|Buster Keaton in The General|
But this isn't exactly what makes it a western. There's revenge dramas that have all of this, but isn't a western. While many were quick to point out the influence of Chuck Jones and Buster Keaton's The General, I argue that those are only visual motifs. Yes, Keaton is seen in his classic film dealing with a train in motion, falling off and constantly inches from death. In a sense, Mad Max: Fury Road is a logical grandchild of Keaton. You can notice the insanity on display. However, I do think this is the perfect link as to why Miller's film is in fact a western. Maybe The General isn't a conventional western itself, more tied in with the comedy genre. However, it does have the one element that connects everything: the moving freight.
You see, while there isn't the immediate iconography of cowboys, Indians, or rickety wooden towns; there's the presence of the moving freight. Speaking as Mad Max: Fury Road takes place in the unforeseeable future, we cannot know if trains exist. While the Mad Max franchise has had trains before, it is hard to properly dictate how much time has passed between Beyond Thunderdome and now. In fact, there aren't really any familiar concepts of roads on display in the film. Beyond the mountainous Citadel that opens and closes the film, there's almost no visual cues of society. This is itself an apocalyptic western mainstay. However, it also provides room for where this film goes from illogically just being a car movie to being a true western.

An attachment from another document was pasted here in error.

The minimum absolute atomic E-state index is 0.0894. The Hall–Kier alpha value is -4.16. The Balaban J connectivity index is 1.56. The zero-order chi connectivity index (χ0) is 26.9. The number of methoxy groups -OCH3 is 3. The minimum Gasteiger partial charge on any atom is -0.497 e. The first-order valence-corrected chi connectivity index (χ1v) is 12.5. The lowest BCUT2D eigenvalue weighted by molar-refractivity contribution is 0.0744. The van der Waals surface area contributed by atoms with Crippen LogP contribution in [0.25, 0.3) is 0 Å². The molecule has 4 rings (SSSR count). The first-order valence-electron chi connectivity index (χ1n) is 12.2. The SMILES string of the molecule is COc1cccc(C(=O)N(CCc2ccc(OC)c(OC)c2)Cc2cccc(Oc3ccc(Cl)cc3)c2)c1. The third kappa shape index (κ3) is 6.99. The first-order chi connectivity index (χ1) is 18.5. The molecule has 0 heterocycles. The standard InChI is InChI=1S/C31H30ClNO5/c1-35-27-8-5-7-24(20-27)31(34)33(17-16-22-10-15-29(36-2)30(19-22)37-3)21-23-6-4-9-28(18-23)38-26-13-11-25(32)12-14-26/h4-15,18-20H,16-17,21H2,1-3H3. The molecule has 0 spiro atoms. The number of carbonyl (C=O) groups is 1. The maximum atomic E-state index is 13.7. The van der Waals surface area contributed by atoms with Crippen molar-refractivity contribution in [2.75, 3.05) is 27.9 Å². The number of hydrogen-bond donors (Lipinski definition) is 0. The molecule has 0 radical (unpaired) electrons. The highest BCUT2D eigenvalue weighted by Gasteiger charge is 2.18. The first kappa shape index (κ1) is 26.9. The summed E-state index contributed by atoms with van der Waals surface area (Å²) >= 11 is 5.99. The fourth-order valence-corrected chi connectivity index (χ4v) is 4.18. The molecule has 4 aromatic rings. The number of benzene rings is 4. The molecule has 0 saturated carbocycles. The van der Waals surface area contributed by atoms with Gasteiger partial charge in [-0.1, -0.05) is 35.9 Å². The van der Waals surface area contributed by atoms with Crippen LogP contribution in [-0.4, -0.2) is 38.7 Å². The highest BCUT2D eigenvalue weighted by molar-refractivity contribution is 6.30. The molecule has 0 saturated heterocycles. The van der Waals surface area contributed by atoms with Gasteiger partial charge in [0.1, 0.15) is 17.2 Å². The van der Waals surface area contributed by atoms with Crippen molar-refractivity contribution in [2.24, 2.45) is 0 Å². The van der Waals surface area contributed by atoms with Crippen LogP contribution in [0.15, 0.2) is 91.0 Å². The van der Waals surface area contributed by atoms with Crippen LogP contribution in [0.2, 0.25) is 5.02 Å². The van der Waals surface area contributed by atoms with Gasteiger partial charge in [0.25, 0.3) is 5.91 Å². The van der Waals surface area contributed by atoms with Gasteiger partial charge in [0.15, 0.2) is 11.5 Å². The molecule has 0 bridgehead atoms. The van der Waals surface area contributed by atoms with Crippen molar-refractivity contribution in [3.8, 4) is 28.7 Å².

Like most of the illogical corners of the film, it is best to not question things that don't make sense. We don't need to know how we got here. However, there's one human trait that is present throughout history: the need to transport. In westerns, it was the train. In Mad Max: Fury Road, that is the automobiles. It is one of the plot devices used to accelerate the story. The need to transport guzzoline is the equivalence of a train transporting goods from point A to point B.